LET’S HANG OUT!

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MAYBE TAKE A COURSE, CHILL ON SOCIAL MEDIA, BUY ART OR A BOOK, OR LISTEN TO OUR PODCAST?

JUST CLICK ON THIS LINK AND FIND OUT HOW WE CAN INTERACT MORE.


HELP US AND DO AN AWESOME GOOD DEED

Thanks to all of you who keep listening to our weirdness on the DOGS ARE SMARTER THAN PEOPLE podcast and our new LOVING THE STRANGE podcast.

We’re sorry we laugh so much… sort of. 


Please share it and subscribe if you can. Please rate and like us if you are feeling kind, because it matters somehow. There’s a new episode every Tuesday!

Thanks so much for being one of the 261,000 downloads if you’ve given us a listen!

One of our newest LOVING THE STRANGE podcasts is about the strange and adorably weird things people say?

And one of our newest DOGS ARE SMARTER THAN PEOPLE episode is about fear setting and how being swallowed by a whale is bad ass.


And Carrie has a new book out! Yay!

You can order now! It’s an adult mystery/thriller that takes place in Bar Harbor, Maine. Read an excerpt here!

best thrillers The People Who Kill
The people who kill

It’s my book! It came out June 1! Boo-yah! Another one comes out July 1.

And that one is called  THOSE WHO SURVIVED, which is the first book in the the DUDE GOODFEATHER series.  I hope you’ll read it, like it, and buy it!

The Dude Goodfeather Series - YA mystery by NYT bestseller Carrie Jones
The Dude Goodfeather Series – YA mystery by NYT bestseller Carrie Jones

TO TELL US YOUR BRAVE STORY JUST EMAIL BELOW.

New Book Coming Out Super Soon

So, I’m releasing the second book in the Bar Harbor Rose Mystery Series on June 1 and I’m super excited about it because:

  • I love writing adult stories, too.
  • It takes place in Bar Harbor.
  • It’s full of thrilling fun stuff.
  • I’m really into.
  • Independent publishing is so much fun.

The first book in the series came out last year. It’s called THE PLACES WE HIDE. You can read the first chapter here.

The second book is called THE PEOPLE WHO KILL.

You can read an excerpt here.

Sometimes it seems like everyone wants someone to die . . . .

After dealing with a serial killer and a long Maine winter, Rosie Jones is ready for a little bit of calm in her adopted coastal Maine town. Then Ernie Emerson, a ladies man and newly married cop, is bludgeoned to death outside a summer estate in what many think was a robbery gone wrong.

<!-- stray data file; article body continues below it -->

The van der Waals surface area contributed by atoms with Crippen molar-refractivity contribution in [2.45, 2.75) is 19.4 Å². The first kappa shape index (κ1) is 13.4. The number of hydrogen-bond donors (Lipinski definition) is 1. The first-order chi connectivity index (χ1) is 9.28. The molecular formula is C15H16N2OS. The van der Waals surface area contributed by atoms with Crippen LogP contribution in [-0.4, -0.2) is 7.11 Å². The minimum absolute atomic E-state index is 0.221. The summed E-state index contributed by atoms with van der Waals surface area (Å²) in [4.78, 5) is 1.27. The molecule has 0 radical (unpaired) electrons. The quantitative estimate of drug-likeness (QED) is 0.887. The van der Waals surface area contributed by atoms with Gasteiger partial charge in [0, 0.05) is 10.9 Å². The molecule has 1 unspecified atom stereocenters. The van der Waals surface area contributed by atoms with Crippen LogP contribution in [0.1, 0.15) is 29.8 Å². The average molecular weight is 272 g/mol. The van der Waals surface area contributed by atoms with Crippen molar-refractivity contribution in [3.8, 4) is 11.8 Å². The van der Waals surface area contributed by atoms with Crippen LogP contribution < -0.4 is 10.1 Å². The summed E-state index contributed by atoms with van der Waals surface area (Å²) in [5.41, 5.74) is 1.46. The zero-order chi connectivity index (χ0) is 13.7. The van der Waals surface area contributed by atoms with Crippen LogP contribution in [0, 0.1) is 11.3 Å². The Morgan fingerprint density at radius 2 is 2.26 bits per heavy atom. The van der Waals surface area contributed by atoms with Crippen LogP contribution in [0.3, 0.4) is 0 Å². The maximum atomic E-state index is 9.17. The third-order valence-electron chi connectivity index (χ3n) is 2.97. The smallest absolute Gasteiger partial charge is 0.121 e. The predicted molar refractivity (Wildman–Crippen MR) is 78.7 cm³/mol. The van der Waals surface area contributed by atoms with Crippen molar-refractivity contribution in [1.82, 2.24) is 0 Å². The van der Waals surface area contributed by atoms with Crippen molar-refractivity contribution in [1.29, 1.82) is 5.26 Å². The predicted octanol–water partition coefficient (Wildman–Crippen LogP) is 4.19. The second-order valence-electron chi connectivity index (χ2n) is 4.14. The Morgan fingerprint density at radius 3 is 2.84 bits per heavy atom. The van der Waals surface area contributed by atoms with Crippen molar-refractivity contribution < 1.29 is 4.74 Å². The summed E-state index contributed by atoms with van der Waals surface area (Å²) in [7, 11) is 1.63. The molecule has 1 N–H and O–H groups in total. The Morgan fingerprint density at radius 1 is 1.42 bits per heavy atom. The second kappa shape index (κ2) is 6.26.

But Rosie soon realizes that a lot of people, including the fired town manager, had some pretty powerful reasons to want Ernie dead.

The death of Ernie brings a whole lot of repercussions for Rosie. She might be losing her reporting job. There’s all kinds of tension with her still-not-divorced, sort-of-boyfriend, Seamus Kelley, and her snooping is potentially making her the killer’s next target.

Hoping to solve the crime before she gets hurt any more, Rosie starts to put the pieces together. But that’s not that easy when nobody, including Seamus, wants her to do lawn enforcement’s job and solve the murder of one of their own.

The third book will come out October 1 and it’s called THE THINGS WE SEEK.

Here’s what it’s about.

Sometimes the treasure is not worth the hunt . . . .

Reporter Rosie Jones and Sergeant Seamus Kelley have dealt with two gruesome murderers in their short time together and are finally ready to focus on their romance. When a few random people go missing on their large Maine island, things seem like they’ve gone terribly wrong. Again. What at first seems like a fun treasure hunt soon turns into something much more sinister . . . and they learn that things are not yet safe on their island or in their world. If they want to keep more people from going missing, Rosie and Seamus have to crack the puzzle before it’s too late.

And between June and October, I’m going to be releasing a book a month (or so).

Most of them are YA, but they are all really fun. If you were a fan of my NEED books, I think you’ll really like these.

I’m really super excited about all of this!

If you’d like to know everything that’s happening and keep updated on all my book releases, you can subscribe to my blog on the button to the right (which would be super nice of you to do) and/or sign up for my newsletter.

Thank you all so much for your kindness and support! It means everything to me.

Upcoming Books:

July – THOSE WHO SURVIVED – YA murder mystery.

August – A YA paranormal

September – The sequel to July’s murder mystery! So YA/NA mystery.

October – THE TREASURES WE HIDE.

November – Adult paranormal

December – YA paranornal

Oh! And check out podcasts when you get a chance. There are writing tips and life tips on DOGS ARE SMARTER THAN PEOPLE and just a freer flow of weirdness on our very live LOVING THE STRANGE.